Arts & Culture

Shakespeare returns to Wright Park – with a love-trip to the ’70s

Members of the Seattle Shakespeare Company perform “Love’s Labor’s Lost” in a Seattle park.
Members of the Seattle Shakespeare Company perform “Love’s Labor’s Lost” in a Seattle park. Courtesy

Four guys swear off love for three years. Then four cute girls show up. Sound like a recipe for disaster? Actually, it sounds like Shakespeare’s “Love’s Labor’s Lost,” one of the Bard’s most verbally witty comedies — and it’s coming to Wright Park on Friday night (Aug. 5). After last year’s hugely successful debut Tacoma show, Seattle Shakespeare Company will bring a free outdoor summer performance again to the park. And those four guys? Turns out they’re self-absorbed health nuts from the 1970s.

“Last year was phenomenally successful,” said company director George Mount of the first-time Wright Park show that saw around 650 people flocking to the tree-lined stage for “As You Like It” — more than two-and-a-half times the Seattle average. “The crowd was boisterous, enthusiastic and really welcoming.”

It was also much bigger than the company, or Metro Parks Tacoma, had expected. So securing city funding for a repeat performance this year — last year’s was underwritten by an anonymous Tacoma donor — wasn’t a problem.

Friday night, Tacoma will see the company’s touring production of “Love’s Labor’s Lost” (“Hamlet” is the other play currently touring the Seattle area). One of Shakespeare’s earlier plays, written around 1594-5, the comedy tells of three lords and a king who, soon after vowing to give up women for three years to improve themselves, fall in love with a visiting princess and her ladies. It isn’t a typical Shakespeare comedy. First, it doesn’t end with everyone pairing up in marriages — something even the characters themselves admit is standard Elizabethan practice. And second, it relies heavily on wordplay for the jokes, rather than pratfalls or ridiculous situations. Add in the fact that it isn’t well known and you’ve got a challenge for outdoor theater.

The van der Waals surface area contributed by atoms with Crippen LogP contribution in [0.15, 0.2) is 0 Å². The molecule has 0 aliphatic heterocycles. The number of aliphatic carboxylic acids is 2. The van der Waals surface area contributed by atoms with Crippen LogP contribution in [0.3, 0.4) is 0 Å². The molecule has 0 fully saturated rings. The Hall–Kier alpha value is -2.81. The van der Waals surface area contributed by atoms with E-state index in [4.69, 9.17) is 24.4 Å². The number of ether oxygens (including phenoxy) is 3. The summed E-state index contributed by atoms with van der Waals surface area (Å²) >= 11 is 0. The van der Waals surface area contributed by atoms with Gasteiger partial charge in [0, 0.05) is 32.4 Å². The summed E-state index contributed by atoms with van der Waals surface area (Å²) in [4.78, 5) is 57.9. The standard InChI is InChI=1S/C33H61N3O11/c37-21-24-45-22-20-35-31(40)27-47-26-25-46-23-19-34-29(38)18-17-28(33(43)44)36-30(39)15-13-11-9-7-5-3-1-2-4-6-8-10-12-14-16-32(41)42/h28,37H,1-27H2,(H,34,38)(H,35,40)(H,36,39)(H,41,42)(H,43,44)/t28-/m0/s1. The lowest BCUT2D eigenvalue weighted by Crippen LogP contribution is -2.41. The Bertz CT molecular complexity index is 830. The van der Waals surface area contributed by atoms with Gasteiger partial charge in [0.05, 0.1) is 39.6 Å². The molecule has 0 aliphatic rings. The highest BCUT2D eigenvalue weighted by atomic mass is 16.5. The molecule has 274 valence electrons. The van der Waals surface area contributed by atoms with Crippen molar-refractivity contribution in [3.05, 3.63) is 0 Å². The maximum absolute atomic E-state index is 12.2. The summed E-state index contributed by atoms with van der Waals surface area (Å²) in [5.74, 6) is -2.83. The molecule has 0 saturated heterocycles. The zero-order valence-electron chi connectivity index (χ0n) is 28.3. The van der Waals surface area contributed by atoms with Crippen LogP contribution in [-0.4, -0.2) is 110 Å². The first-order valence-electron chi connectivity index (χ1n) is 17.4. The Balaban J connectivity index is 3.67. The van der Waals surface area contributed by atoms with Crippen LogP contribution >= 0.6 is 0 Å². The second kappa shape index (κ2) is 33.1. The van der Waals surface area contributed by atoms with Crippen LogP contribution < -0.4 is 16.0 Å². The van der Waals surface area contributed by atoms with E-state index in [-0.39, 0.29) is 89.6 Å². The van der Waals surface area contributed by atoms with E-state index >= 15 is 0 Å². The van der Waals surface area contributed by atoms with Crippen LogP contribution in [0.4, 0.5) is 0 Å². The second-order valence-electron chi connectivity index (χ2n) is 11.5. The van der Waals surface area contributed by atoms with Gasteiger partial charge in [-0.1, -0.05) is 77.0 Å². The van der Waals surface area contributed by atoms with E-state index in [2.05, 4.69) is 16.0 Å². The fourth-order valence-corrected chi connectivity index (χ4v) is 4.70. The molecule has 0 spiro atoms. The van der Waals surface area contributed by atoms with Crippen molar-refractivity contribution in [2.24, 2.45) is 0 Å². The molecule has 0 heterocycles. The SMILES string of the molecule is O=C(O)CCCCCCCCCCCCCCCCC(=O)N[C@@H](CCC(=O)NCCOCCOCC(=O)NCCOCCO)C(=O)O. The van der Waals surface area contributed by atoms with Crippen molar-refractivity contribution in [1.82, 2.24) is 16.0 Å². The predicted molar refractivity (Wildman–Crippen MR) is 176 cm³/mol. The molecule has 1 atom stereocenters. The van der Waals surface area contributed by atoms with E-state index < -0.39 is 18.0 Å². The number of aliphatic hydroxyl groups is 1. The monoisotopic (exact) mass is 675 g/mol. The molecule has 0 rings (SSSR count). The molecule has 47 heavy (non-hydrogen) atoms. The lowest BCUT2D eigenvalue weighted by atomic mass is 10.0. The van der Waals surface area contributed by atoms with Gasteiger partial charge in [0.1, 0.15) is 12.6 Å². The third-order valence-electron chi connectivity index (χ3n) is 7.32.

“It’s wordy,” says Mount. “It sets up as your typical Shakespeare with quick-witted, sharp-tongued protagonists, goofy academics and ridiculous rustics, and you think it’s going to cook along. But then boy meets girl, boy loses girl and it stays there. That kind of intellectual comedy works really well indoors. But we’re doing a bright and jovial outdoor show.”

The solution?

“(We) upped the goofball factor,” says Mount.

Director Mary Machala decided to set the play in one of the most colorful, silly periods — the late 1970s — and make the lead characters obsessive about their own mental, physical and spiritual well-being. The setting is a spa retreat, there are jokes about disco, Jazzercise and mantras. And you can imagine the costumes.

“We have the same audience as Shakespeare did,” Mount points out. “The groundlings and the intellectuals. So there are references to Greek and Roman gods — and then there are ladies in leggings. It’s really, really funny.”

And this year, Mount really hopes he won’t be onstage. The company director filled in at the last minute for a sick actor at last year’s Tacoma show, and this summer stepped in when anotherE actor got food poisoning just before “Hamlet.”

“I’ll be on hand, but it’s not my intention to go on stage,” says Mount wryly.

Rosemary Ponnekanti: 253-597-8568, @rose_ponnekanti

Shakespeare in Wright Park

What: “Love’s Labor’s Lost,” by William Shakespeare.

Who: Seattle Shakespeare Company.

When: 7 p.m. Friday (Aug. 5).

Where: Wright Park (between the spray park and the pond), 501 S. I St., Tacoma.

Cost: Free.

Information: 206-733-8228, metroparkstacoma.com, seattleshakespeare.org.

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